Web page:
Shrimp and beef fajitas (Photo by Andy Hemingway)
Wood, heat, and chicken: A great combination. (Photo by Andy Hemingway)
This rotisserie was made in Texas, and it's going to get a workout over wood at Fajitas A Go Go. (Photo by Andy Hemingway)
The Fajitas A Go Go team: Mallory Buford, Kevin Hanratty, Sharon Haynes, and Jeff Black. (Photo by Andy Hemingway)
Jeff Black brings decades of experience — and CIA training — to Fajitas A Go Go. (Photo by Andy Hemingway)
Wild boar sausage (Photo by Andy Hemingway)
Mesquite imparts great flavor to this sirloin. (Photo by Andy Hemingway)
Flavor galore: wild boar quesadillas with refried beans.
A lunch or dinner must-have selection: queso blanco, salso roja, and green crack.
These quesadillas are made with grilled asparagus and Mexican cheeses.
Fajitas usually bore me, and for good reason: I have had too many, in too many restaurants, that were lacking in flavor. That, and tough, chewy meat, is nothing for me. Oh yes, bland onions and green peppers and something that brings to mind soy sauce.
OK, fajitas are a staple in these parts (and in many locales around the nation), and it’s easy for people producing staples — think pizzas and hamburgers — to treat them callously. Which is why I seldom eat Tex-Mex nowadays (and no, I do not want to start a symposium on “the real Tex-Mex,” I just want food that is cooked well and tastes good). Much to my relief, I’ve located a fajita I enjoy. Plus, the place is serving other things — quesadillas and wild boar sausage, to name but two — that are well worth your time.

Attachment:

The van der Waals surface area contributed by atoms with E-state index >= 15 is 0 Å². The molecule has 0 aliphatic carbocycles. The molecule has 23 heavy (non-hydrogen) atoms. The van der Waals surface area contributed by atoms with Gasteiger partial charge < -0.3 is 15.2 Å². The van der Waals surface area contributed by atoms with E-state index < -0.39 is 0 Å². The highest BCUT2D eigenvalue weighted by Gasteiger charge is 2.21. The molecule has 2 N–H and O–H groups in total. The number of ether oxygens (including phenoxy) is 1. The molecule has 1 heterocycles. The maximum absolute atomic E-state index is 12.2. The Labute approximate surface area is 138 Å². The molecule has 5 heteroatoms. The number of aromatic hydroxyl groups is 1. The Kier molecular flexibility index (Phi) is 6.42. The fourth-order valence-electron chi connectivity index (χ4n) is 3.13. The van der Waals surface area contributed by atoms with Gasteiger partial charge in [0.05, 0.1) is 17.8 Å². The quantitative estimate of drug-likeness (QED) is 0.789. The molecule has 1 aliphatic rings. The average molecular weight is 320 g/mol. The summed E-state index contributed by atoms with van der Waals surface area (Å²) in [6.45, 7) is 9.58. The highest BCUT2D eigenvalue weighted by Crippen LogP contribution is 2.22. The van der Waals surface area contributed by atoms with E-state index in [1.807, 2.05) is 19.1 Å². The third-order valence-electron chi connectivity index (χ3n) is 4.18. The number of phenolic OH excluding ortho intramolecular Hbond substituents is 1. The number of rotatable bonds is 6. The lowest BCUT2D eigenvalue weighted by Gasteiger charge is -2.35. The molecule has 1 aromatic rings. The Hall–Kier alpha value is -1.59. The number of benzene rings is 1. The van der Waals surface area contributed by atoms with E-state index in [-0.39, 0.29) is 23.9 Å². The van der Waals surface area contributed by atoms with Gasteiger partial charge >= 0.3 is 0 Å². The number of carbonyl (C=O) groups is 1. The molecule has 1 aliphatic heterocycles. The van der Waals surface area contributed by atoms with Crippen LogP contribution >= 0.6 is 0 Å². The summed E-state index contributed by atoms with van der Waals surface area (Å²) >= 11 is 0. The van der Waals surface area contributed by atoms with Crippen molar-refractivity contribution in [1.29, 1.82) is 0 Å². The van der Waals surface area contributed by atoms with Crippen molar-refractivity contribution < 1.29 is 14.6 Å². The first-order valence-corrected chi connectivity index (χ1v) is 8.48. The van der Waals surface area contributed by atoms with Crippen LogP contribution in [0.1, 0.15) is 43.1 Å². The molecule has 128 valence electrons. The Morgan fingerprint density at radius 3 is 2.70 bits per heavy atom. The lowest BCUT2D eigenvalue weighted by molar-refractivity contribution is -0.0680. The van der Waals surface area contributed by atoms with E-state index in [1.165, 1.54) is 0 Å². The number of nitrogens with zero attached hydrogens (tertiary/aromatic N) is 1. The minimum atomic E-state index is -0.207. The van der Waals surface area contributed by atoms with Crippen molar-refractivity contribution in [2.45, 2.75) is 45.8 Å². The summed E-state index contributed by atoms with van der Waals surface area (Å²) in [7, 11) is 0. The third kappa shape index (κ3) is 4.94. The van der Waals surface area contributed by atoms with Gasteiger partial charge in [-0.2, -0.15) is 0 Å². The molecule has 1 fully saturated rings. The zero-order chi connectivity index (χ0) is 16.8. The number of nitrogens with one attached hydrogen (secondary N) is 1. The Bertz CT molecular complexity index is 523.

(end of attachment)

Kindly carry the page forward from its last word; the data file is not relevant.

Fajitas A Go Go opened earlier this month, on Kirby Avenue near Rice Village, and the team behind it is one reason the food tastes as good as it does (based on my two visits thus far). That team is: Jeff Black and Mallory Buford, two CIA-trained chefs; Sharon Haynes, the founder of Solero Restaurant and Tacos A Go Go; and Kevin Hanratty, the CEO and founder of a consulting firm and a private equity firm, both based in Houston.
The strength here? An insistence on using quality ingredients and thinking outside the box. (Don’t go to Fajitas A Go Go expecting skirt steak; what you’ll get is Angus sirloin. And you want some vegetables? How about grilled asparagus and hen-of-the-wood mushrooms?)
“Houstonian’s taste buds deserve an upgraded fajita experience,” says Black, who graduated from the University of Houston, which is where he and Hanratty met.
Highlights for me are the corn tortillas — moist, rich with corn taste, almost fluffy, and the quesadillas, with their crisp exterior (but not overly), brushed with butter and grilled, full of quality ingredients, including that boar sausage, seasonal vegetables, beef, shrimp, and cheese. You can easily share one order of the quesadillas with the dining companion of your choice, and doing so will leave you room for a shrimp skewer. The sirloin used here is another good choice, and the chickens (brined overnight), done on the restaurant’s wood-burning rotisserie, are excellent. The salsas and beans — charro and refried — are also far better than you might expect, as are the chips.
A thoughtful beer selection — strong on Mexican and Texas varieties — house wines, and Margarita mix (bring your own Tequila) complete the picture. Oh yes, Buford will be making charcuterie on a regular basis.
It’s a pleasant setting, with an unfinished concrete floor and large windows, and the side garden will be a nice place for dinner once summer has come and gone (speaking for myself only, as I shun the heat and humidity, but if you don’t mind the temperatures, give it a go now).